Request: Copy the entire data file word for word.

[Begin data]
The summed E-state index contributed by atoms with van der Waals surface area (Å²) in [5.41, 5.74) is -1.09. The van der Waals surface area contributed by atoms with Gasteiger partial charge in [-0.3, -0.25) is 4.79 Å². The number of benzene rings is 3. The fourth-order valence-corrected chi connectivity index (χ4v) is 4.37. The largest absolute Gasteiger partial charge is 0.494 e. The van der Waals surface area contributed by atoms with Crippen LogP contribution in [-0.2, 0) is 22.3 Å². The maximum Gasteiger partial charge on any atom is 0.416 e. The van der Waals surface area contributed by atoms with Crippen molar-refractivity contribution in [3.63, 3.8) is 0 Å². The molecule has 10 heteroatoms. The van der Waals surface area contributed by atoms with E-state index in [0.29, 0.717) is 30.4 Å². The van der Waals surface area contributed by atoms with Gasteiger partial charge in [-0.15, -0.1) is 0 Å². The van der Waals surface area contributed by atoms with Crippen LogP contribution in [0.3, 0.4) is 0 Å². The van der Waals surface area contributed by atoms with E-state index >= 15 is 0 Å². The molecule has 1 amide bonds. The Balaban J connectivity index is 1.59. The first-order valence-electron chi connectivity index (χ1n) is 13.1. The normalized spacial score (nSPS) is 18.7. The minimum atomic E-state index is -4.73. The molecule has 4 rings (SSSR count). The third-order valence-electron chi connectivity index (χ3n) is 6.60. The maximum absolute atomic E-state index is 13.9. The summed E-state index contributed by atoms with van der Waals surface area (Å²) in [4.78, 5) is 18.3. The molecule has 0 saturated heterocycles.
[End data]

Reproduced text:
The summed E-state index contributed by atoms with van der Waals surface area (Å²) in [5.41, 5.74) is -1.09. The van der Waals surface area contributed by atoms with Gasteiger partial charge in [-0.3, -0.25) is 4.79 Å². The number of benzene rings is 3. The fourth-order valence-corrected chi connectivity index (χ4v) is 4.37. The largest absolute Gasteiger partial charge is 0.494 e. The van der Waals surface area contributed by atoms with Crippen LogP contribution in [-0.2, 0) is 22.3 Å². The maximum Gasteiger partial charge on any atom is 0.416 e. The van der Waals surface area contributed by atoms with Crippen molar-refractivity contribution in [3.63, 3.8) is 0 Å². The molecule has 10 heteroatoms. The van der Waals surface area contributed by atoms with E-state index in [0.29, 0.717) is 30.4 Å². The van der Waals surface area contributed by atoms with Gasteiger partial charge in [-0.15, -0.1) is 0 Å². The van der Waals surface area contributed by atoms with Crippen LogP contribution in [0.3, 0.4) is 0 Å². The van der Waals surface area contributed by atoms with E-state index >= 15 is 0 Å². The molecule has 1 amide bonds. The Balaban J connectivity index is 1.59. The first-order valence-electron chi connectivity index (χ1n) is 13.1. The normalized spacial score (nSPS) is 18.7. The minimum atomic E-state index is -4.73. The molecule has 4 rings (SSSR count). The third-order valence-electron chi connectivity index (χ3n) is 6.60. The maximum absolute atomic E-state index is 13.9. The summed E-state index contributed by atoms with van der Waals surface area (Å²) in [4.78, 5) is 18.3. The molecule has 0 saturated heterocycles.